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Climate change is impacting so much around us: heat, flooding, health, wildlife, housing, and more. WUSF, in collaboration with the Florida Climate Reporting Network, is bringing you stories on how climate change is affecting you.

A Tampa-area resiliency summit explores ways for cities to deal with climate change

Sea level rise is turning nuisance flooding into a "sunny day" event - high-tide flooding that occurs even without a storm.
Sea level rise is turning nuisance flooding into a "sunny day" event — high-tide flooding that occurs even without a storm.

Expected higher seas and more intense storms could arrive in the coming years and have severe impacts on coastal communities.

"Resiliency" has become a keyword for many city officials, as climate change threatens communities with rising seas, more intense storms and hotter weather.

A two-day symposium being held through Friday by the Tampa Bay Regional Planning Councilis looking at ways to help plan for the future.

Mayor Julie Ward Bujalski of Dunedin spoke on a panel on how coastal communities especially, will be affected.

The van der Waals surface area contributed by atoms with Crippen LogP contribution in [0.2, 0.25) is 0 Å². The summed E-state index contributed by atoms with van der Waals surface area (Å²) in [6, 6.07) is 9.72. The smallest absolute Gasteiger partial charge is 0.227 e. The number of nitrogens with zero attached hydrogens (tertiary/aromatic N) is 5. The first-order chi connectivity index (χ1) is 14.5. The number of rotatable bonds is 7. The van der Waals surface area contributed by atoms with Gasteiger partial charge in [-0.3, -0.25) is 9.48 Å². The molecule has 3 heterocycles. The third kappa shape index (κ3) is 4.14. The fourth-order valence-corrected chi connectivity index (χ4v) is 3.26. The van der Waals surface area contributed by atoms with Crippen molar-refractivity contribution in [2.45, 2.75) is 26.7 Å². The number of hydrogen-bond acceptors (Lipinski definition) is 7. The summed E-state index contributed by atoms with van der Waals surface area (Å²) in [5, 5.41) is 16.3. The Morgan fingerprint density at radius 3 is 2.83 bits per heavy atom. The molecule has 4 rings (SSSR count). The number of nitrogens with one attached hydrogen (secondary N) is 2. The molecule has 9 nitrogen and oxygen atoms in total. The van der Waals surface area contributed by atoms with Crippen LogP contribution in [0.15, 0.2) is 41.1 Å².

"It is the preservation and protection, but also efficient use of our natural resources, our human resources and our financial resources," Bujalski said. "It's not just about the land or the water or sea level rise. It's really how we approach government operations — and acting as a human."

Teri Johnston is mayor of low-lying Key West, considered one of the most at-risk cities in the country.

"We actually have projects in several different areas of sustainability: sea level rise, energy, water and wind," Johnston said. "And for sea level rise, what we're doing is clearly, we're raising our properties. And we're doing it as quickly as we can.”

Johnston said for decades, the height of homes on the island was restricted to 25 feet. Voters approved a referendum that would allow homes to be raised by 4 feet. The city is now planning to raise more than 2,000 homes ... and 400 businesses are being outfitted with flood panels.

The panels are also looking at how supply chains might be affected by things such as severe weather. And transportation routes for things like fuel, food, and medical supplies being cut off.

The symposiumwill continue through this afternoon at the Hilton Clearwater Beach Resort.

Steve Newborn is a WUSF reporter and producer at WUSF covering environmental issues and politics in the Tampa Bay area.
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